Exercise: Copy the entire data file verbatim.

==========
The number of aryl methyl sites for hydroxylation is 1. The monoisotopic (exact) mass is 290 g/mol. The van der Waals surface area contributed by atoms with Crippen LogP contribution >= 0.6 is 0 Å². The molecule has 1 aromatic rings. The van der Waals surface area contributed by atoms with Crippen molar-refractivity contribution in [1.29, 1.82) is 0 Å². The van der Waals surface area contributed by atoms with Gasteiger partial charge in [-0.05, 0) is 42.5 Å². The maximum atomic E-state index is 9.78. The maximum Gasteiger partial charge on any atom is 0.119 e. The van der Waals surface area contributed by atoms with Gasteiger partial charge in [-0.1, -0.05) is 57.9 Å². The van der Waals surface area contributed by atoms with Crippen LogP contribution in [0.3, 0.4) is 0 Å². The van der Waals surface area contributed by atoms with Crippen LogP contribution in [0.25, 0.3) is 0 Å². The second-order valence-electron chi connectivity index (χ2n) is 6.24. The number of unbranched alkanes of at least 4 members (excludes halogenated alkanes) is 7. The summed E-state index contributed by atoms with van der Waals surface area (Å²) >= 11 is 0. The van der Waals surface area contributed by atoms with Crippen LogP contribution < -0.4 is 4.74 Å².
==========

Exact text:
The number of aryl methyl sites for hydroxylation is 1. The monoisotopic (exact) mass is 290 g/mol. The van der Waals surface area contributed by atoms with Crippen LogP contribution >= 0.6 is 0 Å². The molecule has 1 aromatic rings. The van der Waals surface area contributed by atoms with Crippen molar-refractivity contribution in [1.29, 1.82) is 0 Å². The van der Waals surface area contributed by atoms with Gasteiger partial charge in [-0.05, 0) is 42.5 Å². The maximum atomic E-state index is 9.78. The maximum Gasteiger partial charge on any atom is 0.119 e. The van der Waals surface area contributed by atoms with Gasteiger partial charge in [-0.1, -0.05) is 57.9 Å². The van der Waals surface area contributed by atoms with Crippen LogP contribution in [0.3, 0.4) is 0 Å². The van der Waals surface area contributed by atoms with Crippen LogP contribution in [0.25, 0.3) is 0 Å². The second-order valence-electron chi connectivity index (χ2n) is 6.24. The number of unbranched alkanes of at least 4 members (excludes halogenated alkanes) is 7. The summed E-state index contributed by atoms with van der Waals surface area (Å²) >= 11 is 0. The van der Waals surface area contributed by atoms with Crippen LogP contribution < -0.4 is 4.74 Å².